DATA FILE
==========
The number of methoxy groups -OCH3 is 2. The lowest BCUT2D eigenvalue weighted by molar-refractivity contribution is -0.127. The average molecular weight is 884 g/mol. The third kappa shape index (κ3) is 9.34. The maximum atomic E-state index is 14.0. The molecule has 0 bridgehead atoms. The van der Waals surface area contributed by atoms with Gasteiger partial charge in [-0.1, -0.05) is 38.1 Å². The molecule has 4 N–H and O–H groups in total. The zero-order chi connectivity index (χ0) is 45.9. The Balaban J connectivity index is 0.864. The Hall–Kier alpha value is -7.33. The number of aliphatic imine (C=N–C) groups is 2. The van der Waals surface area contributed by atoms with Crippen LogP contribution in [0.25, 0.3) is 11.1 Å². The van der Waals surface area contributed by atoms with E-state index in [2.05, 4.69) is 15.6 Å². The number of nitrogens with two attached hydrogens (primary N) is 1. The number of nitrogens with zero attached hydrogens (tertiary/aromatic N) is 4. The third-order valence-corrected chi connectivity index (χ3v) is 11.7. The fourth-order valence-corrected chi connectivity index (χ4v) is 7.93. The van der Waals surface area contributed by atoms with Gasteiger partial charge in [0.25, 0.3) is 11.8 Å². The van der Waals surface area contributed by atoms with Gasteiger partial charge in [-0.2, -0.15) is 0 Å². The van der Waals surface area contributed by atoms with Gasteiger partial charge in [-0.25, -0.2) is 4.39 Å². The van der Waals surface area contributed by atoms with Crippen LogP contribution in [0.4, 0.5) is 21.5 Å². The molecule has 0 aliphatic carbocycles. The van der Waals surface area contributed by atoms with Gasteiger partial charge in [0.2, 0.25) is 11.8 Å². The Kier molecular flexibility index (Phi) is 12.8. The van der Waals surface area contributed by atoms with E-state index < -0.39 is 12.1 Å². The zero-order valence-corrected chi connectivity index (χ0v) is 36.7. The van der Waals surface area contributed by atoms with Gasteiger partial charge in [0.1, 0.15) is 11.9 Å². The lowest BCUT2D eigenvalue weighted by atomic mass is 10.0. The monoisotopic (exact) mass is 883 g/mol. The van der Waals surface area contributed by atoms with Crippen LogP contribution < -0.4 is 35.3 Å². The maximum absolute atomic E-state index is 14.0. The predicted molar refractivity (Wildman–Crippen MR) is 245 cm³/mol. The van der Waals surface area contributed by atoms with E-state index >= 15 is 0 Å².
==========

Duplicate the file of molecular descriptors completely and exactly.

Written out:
The number of methoxy groups -OCH3 is 2. The lowest BCUT2D eigenvalue weighted by molar-refractivity contribution is -0.127. The average molecular weight is 884 g/mol. The third kappa shape index (κ3) is 9.34. The maximum atomic E-state index is 14.0. The molecule has 0 bridgehead atoms. The van der Waals surface area contributed by atoms with Gasteiger partial charge in [-0.1, -0.05) is 38.1 Å². The molecule has 4 N–H and O–H groups in total. The zero-order chi connectivity index (χ0) is 45.9. The Balaban J connectivity index is 0.864. The Hall–Kier alpha value is -7.33. The number of aliphatic imine (C=N–C) groups is 2. The van der Waals surface area contributed by atoms with Crippen LogP contribution in [0.25, 0.3) is 11.1 Å². The van der Waals surface area contributed by atoms with E-state index in [2.05, 4.69) is 15.6 Å². The number of nitrogens with two attached hydrogens (primary N) is 1. The number of nitrogens with zero attached hydrogens (tertiary/aromatic N) is 4. The third-order valence-corrected chi connectivity index (χ3v) is 11.7. The fourth-order valence-corrected chi connectivity index (χ4v) is 7.93. The van der Waals surface area contributed by atoms with Gasteiger partial charge in [0.25, 0.3) is 11.8 Å². The van der Waals surface area contributed by atoms with Gasteiger partial charge in [-0.2, -0.15) is 0 Å². The van der Waals surface area contributed by atoms with Gasteiger partial charge in [-0.25, -0.2) is 4.39 Å². The van der Waals surface area contributed by atoms with Crippen LogP contribution in [0.4, 0.5) is 21.5 Å². The molecule has 0 aliphatic carbocycles. The van der Waals surface area contributed by atoms with Gasteiger partial charge in [0.2, 0.25) is 11.8 Å². The Kier molecular flexibility index (Phi) is 12.8. The van der Waals surface area contributed by atoms with E-state index < -0.39 is 12.1 Å². The zero-order valence-corrected chi connectivity index (χ0v) is 36.7. The van der Waals surface area contributed by atoms with Gasteiger partial charge in [0.1, 0.15) is 11.9 Å². The lowest BCUT2D eigenvalue weighted by atomic mass is 10.0. The monoisotopic (exact) mass is 883 g/mol. The van der Waals surface area contributed by atoms with Crippen LogP contribution < -0.4 is 35.3 Å². The maximum absolute atomic E-state index is 14.0. The predicted molar refractivity (Wildman–Crippen MR) is 245 cm³/mol. The van der Waals surface area contributed by atoms with E-state index >= 15 is 0 Å².